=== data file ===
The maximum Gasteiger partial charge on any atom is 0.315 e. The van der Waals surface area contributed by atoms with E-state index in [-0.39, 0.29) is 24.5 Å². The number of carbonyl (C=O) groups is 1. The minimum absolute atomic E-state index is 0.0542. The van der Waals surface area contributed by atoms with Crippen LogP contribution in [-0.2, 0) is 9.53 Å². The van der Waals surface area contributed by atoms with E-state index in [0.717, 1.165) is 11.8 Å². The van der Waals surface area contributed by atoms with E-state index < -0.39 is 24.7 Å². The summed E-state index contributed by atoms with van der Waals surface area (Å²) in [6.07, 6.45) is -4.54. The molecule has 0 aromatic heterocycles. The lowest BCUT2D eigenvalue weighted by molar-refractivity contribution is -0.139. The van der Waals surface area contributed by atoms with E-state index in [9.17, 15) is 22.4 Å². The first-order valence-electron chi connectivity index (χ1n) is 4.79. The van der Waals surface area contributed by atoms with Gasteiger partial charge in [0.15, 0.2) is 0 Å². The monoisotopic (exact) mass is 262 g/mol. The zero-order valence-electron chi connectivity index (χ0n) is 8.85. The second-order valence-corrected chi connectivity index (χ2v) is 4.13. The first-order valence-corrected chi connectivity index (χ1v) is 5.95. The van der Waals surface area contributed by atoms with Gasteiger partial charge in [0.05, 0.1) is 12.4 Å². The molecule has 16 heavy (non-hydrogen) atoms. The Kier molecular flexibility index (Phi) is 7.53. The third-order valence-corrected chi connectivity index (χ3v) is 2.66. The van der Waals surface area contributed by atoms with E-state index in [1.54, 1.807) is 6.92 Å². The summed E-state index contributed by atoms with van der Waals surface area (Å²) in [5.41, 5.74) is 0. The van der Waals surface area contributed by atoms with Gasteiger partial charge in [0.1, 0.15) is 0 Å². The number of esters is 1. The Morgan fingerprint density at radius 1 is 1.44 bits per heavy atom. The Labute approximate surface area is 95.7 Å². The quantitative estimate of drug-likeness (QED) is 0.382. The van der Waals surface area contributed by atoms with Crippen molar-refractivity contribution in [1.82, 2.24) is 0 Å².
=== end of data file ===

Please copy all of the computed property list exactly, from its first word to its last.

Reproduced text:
The maximum Gasteiger partial charge on any atom is 0.315 e. The van der Waals surface area contributed by atoms with E-state index in [-0.39, 0.29) is 24.5 Å². The number of carbonyl (C=O) groups is 1. The minimum absolute atomic E-state index is 0.0542. The van der Waals surface area contributed by atoms with Crippen LogP contribution in [-0.2, 0) is 9.53 Å². The van der Waals surface area contributed by atoms with E-state index in [0.717, 1.165) is 11.8 Å². The van der Waals surface area contributed by atoms with E-state index < -0.39 is 24.7 Å². The summed E-state index contributed by atoms with van der Waals surface area (Å²) in [6.07, 6.45) is -4.54. The molecule has 0 aromatic heterocycles. The lowest BCUT2D eigenvalue weighted by molar-refractivity contribution is -0.139. The van der Waals surface area contributed by atoms with E-state index in [9.17, 15) is 22.4 Å². The first-order valence-electron chi connectivity index (χ1n) is 4.79. The van der Waals surface area contributed by atoms with Gasteiger partial charge in [0.15, 0.2) is 0 Å². The monoisotopic (exact) mass is 262 g/mol. The zero-order valence-electron chi connectivity index (χ0n) is 8.85. The second-order valence-corrected chi connectivity index (χ2v) is 4.13. The first-order valence-corrected chi connectivity index (χ1v) is 5.95. The van der Waals surface area contributed by atoms with Gasteiger partial charge in [0.05, 0.1) is 12.4 Å². The molecule has 16 heavy (non-hydrogen) atoms. The Kier molecular flexibility index (Phi) is 7.53. The third-order valence-corrected chi connectivity index (χ3v) is 2.66. The van der Waals surface area contributed by atoms with E-state index in [1.54, 1.807) is 6.92 Å². The summed E-state index contributed by atoms with van der Waals surface area (Å²) in [5.41, 5.74) is 0. The van der Waals surface area contributed by atoms with Gasteiger partial charge in [0.1, 0.15) is 0 Å². The number of esters is 1. The Morgan fingerprint density at radius 1 is 1.44 bits per heavy atom. The Labute approximate surface area is 95.7 Å². The quantitative estimate of drug-likeness (QED) is 0.382. The van der Waals surface area contributed by atoms with Crippen molar-refractivity contribution in [1.82, 2.24) is 0 Å².